Migration to hive

From genomewiki
Jump to navigationJump to search

Our godlike cluster-admins have provided us with a giant and hopefully scalable virtual disk, /hive. We hope to use this superdisk for data build directories and cluster run i/o, replacing /cluster/store* as well as bluearc and san. We expect this to greatly simplify our build processes: all files will be in a logical place under /hive. No more hunting around /cluster/* and following symlinks to the actual storage! No more genome build stuff stored on /san and bluearc for lack of space! No more rsyncing files to and from san and bluearc for cluster runs!

However, in order to enjoy those benefits, we have some work to do:

  • move everything (of value) from /cluster/store*, san and bluearc to their new logical places under /hive.
  • update symlinks in /gbdb, htdocs/goldenPath and /cluster/data to point to the new /hive locations.
  • update all script references to the old fileservers
  • when using old doc/*.txt templates, replace old file paths with new; also, don't stage stuff on other disks for cluster runs (except for cluster nodes' local /scratch disk), just use /hive.

When the migration to /hive is complete, /cluster/store* will disappear, having been completely subsumed by /hive. /cluster/data will stick around a bit longer, but ultimately all uses of /cluster/data will be replaced by their corresponding /hive paths, and /cluster/data will be retired as well.

Who's responsible?

In true genecats style, the migration has been mostly at-will to date. Jorge et al. have sent warning emails to owners of /cluster/store* directories that are not obvious genome database build directories, and owners are expected to move those or lose them (to tape archive). Angie is officially responsible for moving stuff (or not) that belongs to people who no longer work here. Most genome database build directories still reside on /cluster/store*; a few have been moved to /hive, so far without any apparent deleterious effects (except for some broken links that still need to be updated, more on those below).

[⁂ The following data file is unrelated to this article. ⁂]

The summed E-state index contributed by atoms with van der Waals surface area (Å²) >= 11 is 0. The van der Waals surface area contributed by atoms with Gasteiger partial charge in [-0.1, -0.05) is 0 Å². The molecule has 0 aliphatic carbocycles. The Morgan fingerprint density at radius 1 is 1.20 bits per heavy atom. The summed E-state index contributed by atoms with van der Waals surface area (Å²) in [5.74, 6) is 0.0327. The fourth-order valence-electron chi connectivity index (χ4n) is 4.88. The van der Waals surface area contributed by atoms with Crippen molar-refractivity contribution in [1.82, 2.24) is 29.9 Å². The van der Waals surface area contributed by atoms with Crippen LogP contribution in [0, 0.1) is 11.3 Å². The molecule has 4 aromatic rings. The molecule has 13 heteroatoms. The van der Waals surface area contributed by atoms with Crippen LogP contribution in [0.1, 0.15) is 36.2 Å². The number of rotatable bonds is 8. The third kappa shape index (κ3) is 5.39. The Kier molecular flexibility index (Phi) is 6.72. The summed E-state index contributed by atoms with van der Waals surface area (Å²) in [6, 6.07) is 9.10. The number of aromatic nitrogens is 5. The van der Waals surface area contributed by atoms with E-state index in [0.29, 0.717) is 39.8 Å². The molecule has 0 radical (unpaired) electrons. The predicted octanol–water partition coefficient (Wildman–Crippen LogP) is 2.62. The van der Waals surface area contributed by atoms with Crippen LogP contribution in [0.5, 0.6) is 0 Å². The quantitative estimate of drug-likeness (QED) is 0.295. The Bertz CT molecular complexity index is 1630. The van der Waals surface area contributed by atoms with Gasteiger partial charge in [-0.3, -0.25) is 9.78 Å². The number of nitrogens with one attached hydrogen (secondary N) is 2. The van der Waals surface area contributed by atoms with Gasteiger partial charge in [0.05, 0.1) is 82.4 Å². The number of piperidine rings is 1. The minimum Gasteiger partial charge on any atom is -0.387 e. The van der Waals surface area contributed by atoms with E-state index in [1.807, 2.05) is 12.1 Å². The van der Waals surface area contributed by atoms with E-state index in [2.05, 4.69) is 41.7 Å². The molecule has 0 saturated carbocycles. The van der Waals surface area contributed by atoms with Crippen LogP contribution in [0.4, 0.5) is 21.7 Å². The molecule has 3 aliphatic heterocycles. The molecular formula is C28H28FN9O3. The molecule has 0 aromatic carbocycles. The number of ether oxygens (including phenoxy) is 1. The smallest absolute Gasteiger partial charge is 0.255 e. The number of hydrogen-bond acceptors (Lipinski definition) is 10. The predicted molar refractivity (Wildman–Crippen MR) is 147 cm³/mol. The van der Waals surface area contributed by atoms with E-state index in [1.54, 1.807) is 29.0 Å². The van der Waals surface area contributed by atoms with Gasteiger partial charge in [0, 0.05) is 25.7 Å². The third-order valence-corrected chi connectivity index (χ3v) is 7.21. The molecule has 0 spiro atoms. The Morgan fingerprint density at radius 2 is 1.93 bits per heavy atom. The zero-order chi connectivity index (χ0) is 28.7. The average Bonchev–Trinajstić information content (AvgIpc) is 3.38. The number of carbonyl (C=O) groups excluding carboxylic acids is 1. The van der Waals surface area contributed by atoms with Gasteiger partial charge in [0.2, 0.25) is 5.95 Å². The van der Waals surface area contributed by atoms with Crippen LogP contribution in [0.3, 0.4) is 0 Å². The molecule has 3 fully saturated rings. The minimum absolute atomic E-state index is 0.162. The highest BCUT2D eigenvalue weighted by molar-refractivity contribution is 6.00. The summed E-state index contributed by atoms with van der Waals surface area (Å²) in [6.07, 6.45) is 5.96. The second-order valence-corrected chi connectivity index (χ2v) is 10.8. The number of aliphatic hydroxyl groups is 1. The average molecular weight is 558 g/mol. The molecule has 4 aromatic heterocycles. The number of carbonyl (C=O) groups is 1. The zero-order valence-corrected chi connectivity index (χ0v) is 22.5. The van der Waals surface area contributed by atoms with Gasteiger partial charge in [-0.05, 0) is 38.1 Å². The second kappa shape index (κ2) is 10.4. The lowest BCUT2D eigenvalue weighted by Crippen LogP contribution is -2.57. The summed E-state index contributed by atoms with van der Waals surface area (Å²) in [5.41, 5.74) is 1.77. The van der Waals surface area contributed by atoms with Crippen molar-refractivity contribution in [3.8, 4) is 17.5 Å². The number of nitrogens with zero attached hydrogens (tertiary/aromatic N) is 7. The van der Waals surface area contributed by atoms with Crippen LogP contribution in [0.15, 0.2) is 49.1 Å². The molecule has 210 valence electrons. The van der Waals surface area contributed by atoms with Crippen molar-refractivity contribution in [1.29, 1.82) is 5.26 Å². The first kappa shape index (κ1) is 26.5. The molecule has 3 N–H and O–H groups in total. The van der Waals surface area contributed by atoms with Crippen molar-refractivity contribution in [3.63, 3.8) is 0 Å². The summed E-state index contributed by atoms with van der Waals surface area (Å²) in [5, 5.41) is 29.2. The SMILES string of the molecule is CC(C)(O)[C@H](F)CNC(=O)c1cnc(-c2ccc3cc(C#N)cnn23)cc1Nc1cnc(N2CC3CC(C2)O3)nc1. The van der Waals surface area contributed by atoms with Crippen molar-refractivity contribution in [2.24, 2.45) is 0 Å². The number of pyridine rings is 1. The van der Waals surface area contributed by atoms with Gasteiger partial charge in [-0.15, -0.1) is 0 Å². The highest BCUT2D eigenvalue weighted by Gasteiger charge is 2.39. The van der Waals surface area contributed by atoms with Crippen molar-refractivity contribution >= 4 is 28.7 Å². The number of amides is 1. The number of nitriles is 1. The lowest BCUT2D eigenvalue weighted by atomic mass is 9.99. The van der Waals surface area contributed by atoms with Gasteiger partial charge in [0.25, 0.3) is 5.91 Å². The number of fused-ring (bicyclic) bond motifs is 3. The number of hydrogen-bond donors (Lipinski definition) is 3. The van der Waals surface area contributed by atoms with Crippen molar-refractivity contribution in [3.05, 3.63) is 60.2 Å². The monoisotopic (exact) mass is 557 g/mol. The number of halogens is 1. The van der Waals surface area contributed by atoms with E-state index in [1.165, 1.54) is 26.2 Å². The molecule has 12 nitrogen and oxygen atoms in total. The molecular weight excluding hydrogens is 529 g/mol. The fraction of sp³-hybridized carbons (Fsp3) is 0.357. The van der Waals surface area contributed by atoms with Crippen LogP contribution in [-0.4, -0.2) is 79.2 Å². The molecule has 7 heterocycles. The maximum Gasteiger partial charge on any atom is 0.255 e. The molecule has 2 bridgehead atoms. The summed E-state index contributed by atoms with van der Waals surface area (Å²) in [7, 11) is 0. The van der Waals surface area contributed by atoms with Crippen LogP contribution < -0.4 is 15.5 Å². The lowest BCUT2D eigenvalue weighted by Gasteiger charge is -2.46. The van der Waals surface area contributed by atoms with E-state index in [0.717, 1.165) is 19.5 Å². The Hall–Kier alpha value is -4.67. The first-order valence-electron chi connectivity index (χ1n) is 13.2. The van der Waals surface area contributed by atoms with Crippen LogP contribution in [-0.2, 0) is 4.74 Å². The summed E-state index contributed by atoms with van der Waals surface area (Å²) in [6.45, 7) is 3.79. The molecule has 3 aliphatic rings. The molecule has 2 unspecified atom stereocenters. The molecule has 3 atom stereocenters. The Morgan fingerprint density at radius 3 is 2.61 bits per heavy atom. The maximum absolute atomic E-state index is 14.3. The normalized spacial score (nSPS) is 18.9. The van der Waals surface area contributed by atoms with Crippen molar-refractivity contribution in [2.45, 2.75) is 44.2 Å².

Suggestion for going forward: each genome build directory will be moved by its owner, after the owner has made a reasonable determination that nobody is actively working in the directory (no cluster runs, track builds, downloads in progress).

Old stuff: on /hive/archive (for now)

Currently, /cluster/storeN is an NFS-mounted version of /hive/archive/storeN. /san/sanvol1 has been backed up as /hive/archive/SanVol1. /cluster/bluearc is gone; /hive/archive/bluearc is a fairly recent backup.

They will not last forever -- we have a limited time to move stuff that we want to keep out of /hive/archive/* and into one of the new /hive/ paths. (Negotiating deadline w/cluster-admin.) After the cutoff date(s), /hive/archive/* will disappear, their contents will be archived to tape, and the disk space freed up.

GPFS vs. NFS, or how to move directories